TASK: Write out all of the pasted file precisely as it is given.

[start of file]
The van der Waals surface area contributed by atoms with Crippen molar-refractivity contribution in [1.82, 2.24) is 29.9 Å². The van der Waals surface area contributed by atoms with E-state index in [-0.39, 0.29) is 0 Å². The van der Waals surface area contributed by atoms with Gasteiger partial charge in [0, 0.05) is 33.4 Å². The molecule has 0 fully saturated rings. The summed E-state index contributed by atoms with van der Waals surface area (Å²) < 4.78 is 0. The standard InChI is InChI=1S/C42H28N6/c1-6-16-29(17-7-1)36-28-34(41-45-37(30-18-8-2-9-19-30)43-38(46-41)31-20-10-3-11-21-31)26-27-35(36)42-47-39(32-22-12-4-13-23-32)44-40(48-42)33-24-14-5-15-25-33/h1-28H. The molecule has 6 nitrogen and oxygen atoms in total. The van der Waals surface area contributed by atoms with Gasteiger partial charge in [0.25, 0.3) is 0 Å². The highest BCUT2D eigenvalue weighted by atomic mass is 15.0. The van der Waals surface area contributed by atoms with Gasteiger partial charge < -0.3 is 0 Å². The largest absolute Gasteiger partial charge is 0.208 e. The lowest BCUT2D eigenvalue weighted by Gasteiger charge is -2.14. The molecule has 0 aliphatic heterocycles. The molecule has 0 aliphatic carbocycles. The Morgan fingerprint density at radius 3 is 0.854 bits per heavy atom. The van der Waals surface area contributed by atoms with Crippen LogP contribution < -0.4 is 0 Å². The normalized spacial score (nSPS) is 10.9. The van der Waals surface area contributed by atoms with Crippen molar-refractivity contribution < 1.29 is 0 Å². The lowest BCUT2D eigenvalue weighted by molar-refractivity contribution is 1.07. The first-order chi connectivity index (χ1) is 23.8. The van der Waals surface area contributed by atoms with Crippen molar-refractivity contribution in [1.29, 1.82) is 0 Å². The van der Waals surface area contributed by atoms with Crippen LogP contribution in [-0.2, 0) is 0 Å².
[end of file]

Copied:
The van der Waals surface area contributed by atoms with Crippen molar-refractivity contribution in [1.82, 2.24) is 29.9 Å². The van der Waals surface area contributed by atoms with E-state index in [-0.39, 0.29) is 0 Å². The van der Waals surface area contributed by atoms with Gasteiger partial charge in [0, 0.05) is 33.4 Å². The molecule has 0 fully saturated rings. The summed E-state index contributed by atoms with van der Waals surface area (Å²) < 4.78 is 0. The standard InChI is InChI=1S/C42H28N6/c1-6-16-29(17-7-1)36-28-34(41-45-37(30-18-8-2-9-19-30)43-38(46-41)31-20-10-3-11-21-31)26-27-35(36)42-47-39(32-22-12-4-13-23-32)44-40(48-42)33-24-14-5-15-25-33/h1-28H. The molecule has 6 nitrogen and oxygen atoms in total. The van der Waals surface area contributed by atoms with Gasteiger partial charge in [0.25, 0.3) is 0 Å². The highest BCUT2D eigenvalue weighted by atomic mass is 15.0. The van der Waals surface area contributed by atoms with Gasteiger partial charge < -0.3 is 0 Å². The largest absolute Gasteiger partial charge is 0.208 e. The lowest BCUT2D eigenvalue weighted by Gasteiger charge is -2.14. The molecule has 0 aliphatic heterocycles. The molecule has 0 aliphatic carbocycles. The Morgan fingerprint density at radius 3 is 0.854 bits per heavy atom. The van der Waals surface area contributed by atoms with Crippen LogP contribution < -0.4 is 0 Å². The normalized spacial score (nSPS) is 10.9. The van der Waals surface area contributed by atoms with Crippen molar-refractivity contribution < 1.29 is 0 Å². The lowest BCUT2D eigenvalue weighted by molar-refractivity contribution is 1.07. The first-order chi connectivity index (χ1) is 23.8. The van der Waals surface area contributed by atoms with Crippen molar-refractivity contribution in [1.29, 1.82) is 0 Å². The van der Waals surface area contributed by atoms with Crippen LogP contribution in [-0.2, 0) is 0 Å².